WASHINGTON (AP) — When Amnesty International officials scrutinized new satellite imagery of a notorious North Korean prison camp, what caught their attention was not what was happening inside the fence but outside it.
A network of what appeared to be guard posts enclosing a valley and a small town indicated not an expansion of the sprawling Camp 14, as originally thought, but authorities’ control of those living beyond the camp’s perimeter.
The rights group says it’s another good reason to step up scrutiny of human rights conditions in the secretive nation, with its unparalleled restrictions on citizenry and its vast gulag. Amnesty is pushing for member states next week at the UN Human Rights Council to support an independent commission of inquiry into systematic abuses and crimes against humanity in North Korea.
That would add international pressure on Pyongyang, which was hit Thursday with the toughest UN sanctions yet for its latest nuclear test. It has responded by unleashing a barrage of threats against the United States and South Korea, which undertake major military exercises in the region next week.
A UN special rapporteur on human rights is due to present a report on North Korea to the council in Geneva on Monday. Japan, Europe, the U.S. and South Korea have all indicated support for some kind of enhanced inquiry mechanism, and only half of the 47 member states on the council will need to vote in favor for it to be established.
While it is highly unlikely North Korea would allow investigators into the country, Amnesty says a commission of inquiry would lead a better resourced probe into conditions in the country and could provide a basis for some day bringing perpetrators before the International Court of Justice.
“The focus on North Korea right now is on its provocative statements and threats of nuclear strikes. As scary as that prospect is, it’s an extraordinarily remote possibility,” Frank Jannuzi , deputy executive director of Amnesty International USA, told reporters Friday in Washington.
“What is certain is the human tragedy faced by North Koreans every day,” Jannuzi said.
A third of North Korean children are chronically malnourished, according to the UN, and up to 200,000 people are held in political prison camps, many simply because they are related to those deemed unfriendly to the authoritarian regime.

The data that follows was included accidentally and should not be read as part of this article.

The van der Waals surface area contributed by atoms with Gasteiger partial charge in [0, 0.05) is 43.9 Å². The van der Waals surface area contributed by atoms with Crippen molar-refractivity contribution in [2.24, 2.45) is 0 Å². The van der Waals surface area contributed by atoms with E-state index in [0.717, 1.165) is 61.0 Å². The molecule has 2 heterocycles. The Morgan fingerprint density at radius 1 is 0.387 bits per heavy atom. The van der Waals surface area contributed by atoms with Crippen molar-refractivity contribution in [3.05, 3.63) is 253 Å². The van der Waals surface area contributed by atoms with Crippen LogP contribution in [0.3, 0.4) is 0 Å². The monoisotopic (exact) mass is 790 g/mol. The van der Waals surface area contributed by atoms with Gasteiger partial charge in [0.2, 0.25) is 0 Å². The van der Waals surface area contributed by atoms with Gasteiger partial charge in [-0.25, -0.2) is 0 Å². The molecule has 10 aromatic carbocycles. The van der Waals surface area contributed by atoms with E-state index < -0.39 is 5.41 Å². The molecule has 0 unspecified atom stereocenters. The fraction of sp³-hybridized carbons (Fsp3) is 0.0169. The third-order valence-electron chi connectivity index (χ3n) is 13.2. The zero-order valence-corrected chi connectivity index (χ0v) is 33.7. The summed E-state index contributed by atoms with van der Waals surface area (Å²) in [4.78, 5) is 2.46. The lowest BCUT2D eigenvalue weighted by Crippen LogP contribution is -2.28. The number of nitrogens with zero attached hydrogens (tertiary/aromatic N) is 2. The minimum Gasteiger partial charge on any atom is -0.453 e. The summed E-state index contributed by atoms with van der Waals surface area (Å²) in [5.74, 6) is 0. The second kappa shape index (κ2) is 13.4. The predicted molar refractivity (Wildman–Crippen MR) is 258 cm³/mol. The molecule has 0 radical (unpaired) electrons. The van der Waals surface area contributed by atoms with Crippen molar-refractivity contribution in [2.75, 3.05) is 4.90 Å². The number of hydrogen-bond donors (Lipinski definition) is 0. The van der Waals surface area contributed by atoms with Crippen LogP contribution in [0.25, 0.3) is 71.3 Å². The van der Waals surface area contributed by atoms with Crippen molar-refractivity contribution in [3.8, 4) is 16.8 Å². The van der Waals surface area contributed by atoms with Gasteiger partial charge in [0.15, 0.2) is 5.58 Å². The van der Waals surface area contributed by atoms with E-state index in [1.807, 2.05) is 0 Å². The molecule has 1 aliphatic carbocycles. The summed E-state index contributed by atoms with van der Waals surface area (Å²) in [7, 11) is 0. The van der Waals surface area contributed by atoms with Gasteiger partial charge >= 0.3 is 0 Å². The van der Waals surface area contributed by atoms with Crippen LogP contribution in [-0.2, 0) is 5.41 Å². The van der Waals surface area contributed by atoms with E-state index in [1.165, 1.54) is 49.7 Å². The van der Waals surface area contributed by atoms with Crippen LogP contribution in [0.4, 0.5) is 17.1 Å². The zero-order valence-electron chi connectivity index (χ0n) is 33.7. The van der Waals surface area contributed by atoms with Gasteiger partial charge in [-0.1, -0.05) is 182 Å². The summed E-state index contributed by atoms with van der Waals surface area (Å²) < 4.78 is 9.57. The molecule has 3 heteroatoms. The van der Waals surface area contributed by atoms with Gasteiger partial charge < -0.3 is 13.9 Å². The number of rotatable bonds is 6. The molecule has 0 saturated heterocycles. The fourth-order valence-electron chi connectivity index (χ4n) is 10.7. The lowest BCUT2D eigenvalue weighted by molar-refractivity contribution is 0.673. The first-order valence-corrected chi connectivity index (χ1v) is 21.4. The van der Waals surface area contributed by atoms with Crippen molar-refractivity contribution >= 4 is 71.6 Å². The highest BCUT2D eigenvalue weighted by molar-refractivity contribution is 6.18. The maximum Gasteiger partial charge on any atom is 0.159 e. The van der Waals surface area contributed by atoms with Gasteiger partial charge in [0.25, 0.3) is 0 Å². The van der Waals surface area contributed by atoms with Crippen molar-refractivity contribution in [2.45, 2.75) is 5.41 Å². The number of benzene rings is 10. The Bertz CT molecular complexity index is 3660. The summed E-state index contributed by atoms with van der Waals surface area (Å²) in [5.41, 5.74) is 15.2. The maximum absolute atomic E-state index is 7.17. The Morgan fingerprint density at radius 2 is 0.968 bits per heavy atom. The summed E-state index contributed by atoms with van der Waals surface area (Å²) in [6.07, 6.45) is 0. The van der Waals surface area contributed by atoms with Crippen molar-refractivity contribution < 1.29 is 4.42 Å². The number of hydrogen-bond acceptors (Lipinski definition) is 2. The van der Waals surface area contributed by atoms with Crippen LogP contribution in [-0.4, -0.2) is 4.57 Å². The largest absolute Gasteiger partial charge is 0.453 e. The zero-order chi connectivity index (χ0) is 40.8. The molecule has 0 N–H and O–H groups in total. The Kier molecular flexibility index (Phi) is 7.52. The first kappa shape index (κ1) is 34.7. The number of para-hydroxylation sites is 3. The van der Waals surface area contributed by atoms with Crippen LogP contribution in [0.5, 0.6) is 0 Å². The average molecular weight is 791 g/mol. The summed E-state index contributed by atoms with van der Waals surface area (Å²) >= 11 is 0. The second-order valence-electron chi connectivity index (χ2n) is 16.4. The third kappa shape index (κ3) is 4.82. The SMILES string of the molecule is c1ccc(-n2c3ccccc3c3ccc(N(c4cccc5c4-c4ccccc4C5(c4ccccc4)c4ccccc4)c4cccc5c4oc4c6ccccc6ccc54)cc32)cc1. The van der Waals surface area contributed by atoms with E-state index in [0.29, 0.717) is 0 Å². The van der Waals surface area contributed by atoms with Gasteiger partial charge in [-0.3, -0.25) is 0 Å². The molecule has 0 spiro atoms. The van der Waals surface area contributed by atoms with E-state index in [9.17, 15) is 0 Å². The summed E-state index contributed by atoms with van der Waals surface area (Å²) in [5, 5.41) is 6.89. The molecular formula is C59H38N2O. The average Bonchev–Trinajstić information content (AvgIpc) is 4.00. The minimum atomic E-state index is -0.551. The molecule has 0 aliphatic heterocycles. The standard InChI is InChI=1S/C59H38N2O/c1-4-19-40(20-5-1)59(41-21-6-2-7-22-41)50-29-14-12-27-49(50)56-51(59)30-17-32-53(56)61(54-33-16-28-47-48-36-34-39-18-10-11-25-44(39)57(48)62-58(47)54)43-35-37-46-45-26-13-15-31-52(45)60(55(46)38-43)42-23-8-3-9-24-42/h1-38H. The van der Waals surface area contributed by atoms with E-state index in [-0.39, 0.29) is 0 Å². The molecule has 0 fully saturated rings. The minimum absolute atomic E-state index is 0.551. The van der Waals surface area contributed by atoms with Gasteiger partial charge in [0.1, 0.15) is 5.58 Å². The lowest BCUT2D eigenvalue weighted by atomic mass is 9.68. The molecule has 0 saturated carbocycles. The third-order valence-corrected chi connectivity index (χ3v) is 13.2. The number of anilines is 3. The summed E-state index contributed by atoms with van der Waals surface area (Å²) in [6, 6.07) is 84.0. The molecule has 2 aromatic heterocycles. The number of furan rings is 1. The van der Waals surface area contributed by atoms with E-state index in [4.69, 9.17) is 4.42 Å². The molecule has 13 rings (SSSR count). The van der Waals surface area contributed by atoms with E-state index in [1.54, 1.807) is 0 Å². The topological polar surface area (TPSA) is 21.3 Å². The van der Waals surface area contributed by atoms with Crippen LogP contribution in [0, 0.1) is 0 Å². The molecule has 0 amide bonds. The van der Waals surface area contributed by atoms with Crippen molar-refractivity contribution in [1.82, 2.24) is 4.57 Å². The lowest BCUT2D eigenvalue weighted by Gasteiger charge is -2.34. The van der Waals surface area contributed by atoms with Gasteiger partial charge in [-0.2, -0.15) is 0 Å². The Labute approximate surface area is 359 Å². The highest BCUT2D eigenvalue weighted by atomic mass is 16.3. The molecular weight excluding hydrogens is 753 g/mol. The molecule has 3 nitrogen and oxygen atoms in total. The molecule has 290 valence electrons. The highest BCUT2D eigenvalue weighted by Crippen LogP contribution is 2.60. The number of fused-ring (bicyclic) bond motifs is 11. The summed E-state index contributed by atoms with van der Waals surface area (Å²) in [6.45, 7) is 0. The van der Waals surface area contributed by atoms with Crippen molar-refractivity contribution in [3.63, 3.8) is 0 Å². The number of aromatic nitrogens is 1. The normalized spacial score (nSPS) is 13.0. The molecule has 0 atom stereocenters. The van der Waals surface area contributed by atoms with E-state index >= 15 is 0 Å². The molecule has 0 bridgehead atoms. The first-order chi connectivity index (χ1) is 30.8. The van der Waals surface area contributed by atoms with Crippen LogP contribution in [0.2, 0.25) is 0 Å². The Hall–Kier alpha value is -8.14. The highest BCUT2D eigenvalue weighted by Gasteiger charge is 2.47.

The best-selling book “Escape from Camp 14” by author Blaine Harden has shed light onto one corner of the gulag. It tells of Shin Dong-hyuk, who was born in the camp, endured forced labor and torture, then at age 23 managed to escape through its electrified fence and eventually reached the West.
Amnesty said it commissioned the satellite images and analysis of the area, which lies 43 miles north of Pyongyang, from commercial provider Digital Globe. It found that North Korea has constructed a 12.5-mile perimeter, much of it on steep terrain, next to the camp to encircle a valley that contains mines, orchards and a small town. While the perimeter is marked by posts and not a fence, there is controlled access and some 20 guard towers that are more concentrated near the town than the camp.
“What’s most worrisome is that it seems to expand the scope of control beyond the formal boundaries of the prison camp,” said Jannuzi.
Still, Jannuzi, a former US congressional staffer who has been to North Korea several times, said the country is not the “black box” it’s often made out to be. Foreign charities and aid groups operate there, and there is some tourism.
Jannuzi predicted the mounting international pressure on North Korea over its rocket and nuclear tests, while justified, will lead to a “hardening of views and tightening of controls” there and will set back hopes of an incremental opening.
“Times of military tension and escalation are always bad for us trying to do work to promote human rights,” he said.
Copyright 2013 The Associated Press.